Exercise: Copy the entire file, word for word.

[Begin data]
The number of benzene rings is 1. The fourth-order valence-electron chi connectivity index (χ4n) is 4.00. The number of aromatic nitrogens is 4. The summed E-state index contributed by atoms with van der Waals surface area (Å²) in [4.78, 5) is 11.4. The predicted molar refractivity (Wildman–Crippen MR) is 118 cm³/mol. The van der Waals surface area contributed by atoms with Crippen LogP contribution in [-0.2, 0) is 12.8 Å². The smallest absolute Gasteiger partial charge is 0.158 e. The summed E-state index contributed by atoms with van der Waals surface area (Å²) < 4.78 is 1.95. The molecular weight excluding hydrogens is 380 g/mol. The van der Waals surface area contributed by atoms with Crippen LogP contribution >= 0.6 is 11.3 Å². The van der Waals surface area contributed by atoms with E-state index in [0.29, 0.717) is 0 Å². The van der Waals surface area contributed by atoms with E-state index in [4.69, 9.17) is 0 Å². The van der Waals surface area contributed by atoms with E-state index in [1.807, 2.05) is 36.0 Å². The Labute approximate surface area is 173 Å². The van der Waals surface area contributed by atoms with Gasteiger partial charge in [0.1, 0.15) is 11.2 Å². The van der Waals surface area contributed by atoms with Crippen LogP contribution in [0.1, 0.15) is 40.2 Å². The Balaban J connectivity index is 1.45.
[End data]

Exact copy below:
The number of benzene rings is 1. The fourth-order valence-electron chi connectivity index (χ4n) is 4.00. The number of aromatic nitrogens is 4. The summed E-state index contributed by atoms with van der Waals surface area (Å²) in [4.78, 5) is 11.4. The predicted molar refractivity (Wildman–Crippen MR) is 118 cm³/mol. The van der Waals surface area contributed by atoms with Crippen LogP contribution in [-0.2, 0) is 12.8 Å². The smallest absolute Gasteiger partial charge is 0.158 e. The summed E-state index contributed by atoms with van der Waals surface area (Å²) < 4.78 is 1.95. The molecular weight excluding hydrogens is 380 g/mol. The van der Waals surface area contributed by atoms with Crippen LogP contribution >= 0.6 is 11.3 Å². The van der Waals surface area contributed by atoms with E-state index in [0.29, 0.717) is 0 Å². The van der Waals surface area contributed by atoms with E-state index in [4.69, 9.17) is 0 Å². The van der Waals surface area contributed by atoms with E-state index in [1.807, 2.05) is 36.0 Å². The Labute approximate surface area is 173 Å². The van der Waals surface area contributed by atoms with Gasteiger partial charge in [0.1, 0.15) is 11.2 Å². The van der Waals surface area contributed by atoms with Crippen LogP contribution in [0.1, 0.15) is 40.2 Å². The Balaban J connectivity index is 1.45.